Carver 53: Change where you're at - By Stuart Reininger
FOLLOWING THE FINAL BATTLE OF THE American Revolution at Yorktown, the defeated English troops marched into history under furled flags reportedly whistling "The World Turned Upside Down.'' The song was in recognition of the fact that the extraordinary bad happened. The rules had forever changed. The straight and narrow path of life had lurched into a hairpin tum. It's a simple, catchy tune. I always hum it when I'm confronted with something beyond my comprehension. But not long ago, I felt like calling in the New York Philharmonic for a full orchestration of that revolutionary piece.
I'm talking about my recent confrontation with Carver's new 530 Voyager Pilothouse-- a sleek, Euro-styled, voluptuously curved, immaculately finished, incredibly detailed and well-equipped motor yacht. A Carver. A Carver? That paragon builder of Midwestern slab-sided sensibility is telling us something.
Oh, I shouldn't be that surprised. Carver has done this before. Last year I tested the company's new 350 Mariner (Nov. '96) and was blown away by its up-to-date curvaceous lines. But I thought that was an aberration-a singular revolt against a staid image. But with this Voyager, that image is obviously marching off under furled flags. The world turned upside down.
The essence of the change at Carver is most evident in the Voyager's pilothouse where the skipper sits in solitary splendor. The overhead console and dash instrumentation is easily seen and reached from the single, deeply-upholstered, multiple-position Captain Kirk-like helm seat. The seat, of course, also swivels 360 degrees. This allows an all-around view as well as full socializing range for the skipper to chat with crew and guests seated on an equally plush curved sofa adjacent to the helm seat.
HARBOR VIEW. Aft visibility when backing down, a major complaint with inside station yachts, is no issue here. I was able to eyeball the port aft corner without moving from the seat. To see the starboard angle, I just worked the controls standing. Either way, no problem. Of course, you can get megayachty and opt for a video monitoring system ($5,695) that will show grainy black-and-white pictures of the aft deck -which you can see in real life anyway- and the engine room. Although somewhat more meaningful than a Baywatch rerun, I can see no reason for a video-monitored engine room unless you're using the place as a holding cell for rebellious crew members. The instrumentation and alarms should pick up any problems long before you'll see them on a screen. Save the money and put it toward a bow thruster ($13,495) instead.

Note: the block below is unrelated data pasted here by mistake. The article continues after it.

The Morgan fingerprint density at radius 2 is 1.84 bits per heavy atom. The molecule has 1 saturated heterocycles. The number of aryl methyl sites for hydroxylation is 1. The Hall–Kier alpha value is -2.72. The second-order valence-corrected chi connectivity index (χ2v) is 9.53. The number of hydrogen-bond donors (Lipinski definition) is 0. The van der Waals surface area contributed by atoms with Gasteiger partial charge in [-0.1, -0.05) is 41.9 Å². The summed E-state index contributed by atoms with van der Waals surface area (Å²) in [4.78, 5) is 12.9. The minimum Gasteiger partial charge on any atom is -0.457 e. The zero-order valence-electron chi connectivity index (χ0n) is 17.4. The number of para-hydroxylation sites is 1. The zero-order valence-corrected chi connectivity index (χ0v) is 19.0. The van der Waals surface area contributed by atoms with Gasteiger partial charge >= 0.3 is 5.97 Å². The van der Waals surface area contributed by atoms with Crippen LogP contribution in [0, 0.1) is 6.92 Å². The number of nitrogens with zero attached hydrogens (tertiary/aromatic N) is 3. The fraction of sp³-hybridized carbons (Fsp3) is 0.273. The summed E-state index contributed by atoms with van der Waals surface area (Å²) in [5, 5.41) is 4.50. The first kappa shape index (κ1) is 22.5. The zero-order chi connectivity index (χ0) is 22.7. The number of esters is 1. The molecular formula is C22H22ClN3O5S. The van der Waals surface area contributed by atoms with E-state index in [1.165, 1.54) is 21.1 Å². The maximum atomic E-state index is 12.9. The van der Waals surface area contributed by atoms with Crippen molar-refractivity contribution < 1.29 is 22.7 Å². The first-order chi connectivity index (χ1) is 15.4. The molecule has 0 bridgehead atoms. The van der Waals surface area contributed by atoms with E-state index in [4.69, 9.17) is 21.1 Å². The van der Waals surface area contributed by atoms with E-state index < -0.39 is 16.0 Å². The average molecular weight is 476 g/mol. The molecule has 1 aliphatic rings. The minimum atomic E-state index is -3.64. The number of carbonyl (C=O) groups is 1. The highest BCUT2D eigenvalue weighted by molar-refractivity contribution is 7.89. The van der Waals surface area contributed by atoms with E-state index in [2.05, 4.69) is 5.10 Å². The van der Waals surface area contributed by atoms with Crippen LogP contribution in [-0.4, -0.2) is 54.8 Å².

As a matter of fact, unless you berth in a tsunami-prone tidal pool with a lawyer as a slip-neighbor, you probably won't need the thruster, either. The 530's hydraulic steering and four-bladed Michigan 32" by 37" props contribute to maneuverability and handling that's rare in a boat of this size and heft.
The 530 handled 4' to 5' seas in a 20-knot breeze on the waters off New York's Staten Island, as if born and bred there. There was none of the bow steering off the wind or the mushy pounding these big fellas are prone to.
Among the more pleasant aspects of the boat was the conversation-level silent running and the livability below while underway. Yes. It's plush below. But those benefits are usually experienced at the dock and are to be expected in this kind of luxury liner. Life belowdecks underway on most boats, however, resembles a scene from The Exorcist. Not here. Even in the bouncy conditions of New York's Raritan Bay, the noise level and motion below were eminently livable. In fact, a couple aboard, potential customers of Staten Island Yacht Sales, the Carver dealer that hosted our test, slipped below and reported that the accommodations underway were as comfortable as their bedroom back home.
FLOATING CONDO. That couple obviously leads an upscale lifestyle. The 530's three-stateroom, mega-headroom, tinted window, cherry-wood-lined, intelligently laid-out interior reeks of the good life. Top points? The pedestal-mounted, innerspring- mattress-equipped, midships-located owner's berth. That master stateroom also leads into a humongous, with-room for-all-you-need head with a shower and tub. The forward guest stateroom, equally proportioned, is as large as many masters in this size boat. A head and stand-up shower are also included, of course, but less the tub. One compromise: Slide back a cherry panel inside this stateroom and there's your washer/dryer. I would like to see them in their own space.